The C64 used a fatter double-width font because the video quality of early VIC-IIs wasn't very good. Therefore they had to make the C64's font fatter than the VIC-20's. However, this fatter font look quite nice and there's an easy way of replicating something similar on the VIC-20.
Rather than loading in a whole new font we can double the width of the existing font stored in ROM to create a new fatter font in RAM, which we can then point to.
Standard Character Definitions
Each character definition is stored in ROM and for this demonstration we'll base our new fatter font on the uppercase characters stored from location 32768 ($8000). Because this example is for an unexpanded VIC-20 we'll only use the first 64 characters.
The Vic uses 8x8 fonts as default and each character definition is stored as a series of 8 bytes with each byte representing a row of the definition.
Fat Double-width Character Definition
To create the double-width font we get the value of each line of the original font, double it and then OR it with the original value. This has the effect of doubling each pixel's width in the character definition.
This looks like the following where
a equals the original value of the row in the character definition and
b is the new value.
b := a or (a*2)
All we need to do then is go through each row of each character definition and store the results in RAM. Once we have stored them in RAM, we use location 36869 ($9005) to set the character map address to our location in RAM.
A Short Program to Create a Fat Font
The following program will use the first 64 characters of the uppercase character set to create a double-width font. Because we're only altering the first 64 characters it means that the reverse characters aren't defined as usual so the cursor won't blink properly nor will the characters above 63 be defined properly.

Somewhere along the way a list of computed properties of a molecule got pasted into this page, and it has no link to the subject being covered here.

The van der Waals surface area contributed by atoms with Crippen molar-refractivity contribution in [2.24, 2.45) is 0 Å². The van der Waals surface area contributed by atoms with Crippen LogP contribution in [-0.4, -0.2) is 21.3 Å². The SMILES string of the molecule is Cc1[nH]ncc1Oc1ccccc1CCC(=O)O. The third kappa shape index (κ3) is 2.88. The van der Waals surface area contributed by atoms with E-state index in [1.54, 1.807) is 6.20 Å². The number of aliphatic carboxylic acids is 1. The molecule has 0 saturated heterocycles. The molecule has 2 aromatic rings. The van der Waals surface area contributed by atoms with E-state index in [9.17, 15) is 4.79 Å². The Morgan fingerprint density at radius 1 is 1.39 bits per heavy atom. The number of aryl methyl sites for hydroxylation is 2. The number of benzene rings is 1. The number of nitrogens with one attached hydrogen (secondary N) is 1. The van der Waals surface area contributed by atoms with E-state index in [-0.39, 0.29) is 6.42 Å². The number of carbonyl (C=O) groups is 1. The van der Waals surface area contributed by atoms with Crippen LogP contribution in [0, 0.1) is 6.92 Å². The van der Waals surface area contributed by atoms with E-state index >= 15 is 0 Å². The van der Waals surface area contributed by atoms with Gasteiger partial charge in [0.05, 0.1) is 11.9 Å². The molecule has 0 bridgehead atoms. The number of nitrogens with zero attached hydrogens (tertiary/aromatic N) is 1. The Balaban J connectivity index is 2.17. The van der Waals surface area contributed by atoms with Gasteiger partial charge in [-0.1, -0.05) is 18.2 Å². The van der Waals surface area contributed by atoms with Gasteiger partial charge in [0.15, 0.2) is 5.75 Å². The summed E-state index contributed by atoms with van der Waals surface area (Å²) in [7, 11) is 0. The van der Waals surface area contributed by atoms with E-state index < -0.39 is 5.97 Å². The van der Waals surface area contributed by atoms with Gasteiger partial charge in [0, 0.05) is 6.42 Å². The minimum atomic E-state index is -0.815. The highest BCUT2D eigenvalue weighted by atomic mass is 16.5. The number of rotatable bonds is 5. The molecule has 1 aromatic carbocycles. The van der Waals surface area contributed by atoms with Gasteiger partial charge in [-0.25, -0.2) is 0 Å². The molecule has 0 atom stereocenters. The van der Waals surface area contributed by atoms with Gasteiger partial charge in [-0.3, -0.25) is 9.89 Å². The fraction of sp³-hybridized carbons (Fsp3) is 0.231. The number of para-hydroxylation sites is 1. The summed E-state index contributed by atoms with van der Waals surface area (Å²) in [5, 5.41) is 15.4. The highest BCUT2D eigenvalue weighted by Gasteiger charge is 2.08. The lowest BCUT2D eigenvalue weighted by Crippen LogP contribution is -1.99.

First we'll create a little routine in assembly language to create the double-width font in RAM from location 7168 ($1C00). This location is being used because we are creating a custom character set with 64 entries and 7680 (Start of screen memory) - 512 (8*64 characters) = 7168.
ldy #$00 loop lda $8000,y ; Get row of character from ROM asl ; Double the value for the row ora $8000,y sta $1C00,y ; Store row of character in RAM lda $8100,y ; Get row of character from ROM asl ; Double the value for the row ora $8100,y sta $1D00,y ; Store row of character in RAM iny bne loop rts
Thanks to C.S. Bruce for his suggestions to make this more succinct.
Next we assemble the routine to machine code using location $02A1-$02BA to store it in.
02A1: A0 00 B9 00 80 02A6: 0A 19 00 80 99 02AB: 00 1C B9 00 81 02B0: 0A 19 00 81 99 02B5: 00 1D C8 D0 E9 02BA: 60
Finally we create a short program to load the machine code routine into memory, execute it and point to the new character map.
10 poke 52,28:poke 56,28:clr 20 for i=673to698:read a:poke i,a:next i 30 sys 673 40 poke 36869,255 50 data 160,0,185,0,128,10,25,0,128,153 60 data 0,28,185,0,129,10,25,0,129,153 70 data 0,29,200,208,233,96
It is worth highlighting a few points in the code:
- Location 51/52 points to the bottom of BASIC active strings and hence the top of available free space. On an unexpanded system it defaults to: 7680 ($1E00), by poking 28 ($1C) into 52 this lowers it to 7168 ($1C00).
- Location 55/56 points to the end of BASIC memory. On an unexpanded system it defaults to: 7680 ($1E00), by poking 28 ($1C) into 56 this lowers it to 7168 ($1C00).
- The command
clr, clears program variables and registers the bottom of BASIC active strings and end of BASIC memory.
- Location 673 ($02A1) is the location we assembled the machine code to. There is an area of memory from 673-767 ($02A1-$02FF) which is used for user indirect vectors or other storage and hence is a good location to put our machine code routine.
- Location 36869 ($9005) controls the location of the character set. We set it to 255 as this sets the location to 7168 ($1C00), just below the screen map at 7680 ($1E00). To see more about setting the character map location look at: Mapping the Vic, p.129-133.
Video Demonstrating Fat Font
The double-width fat font can be seen in the following video.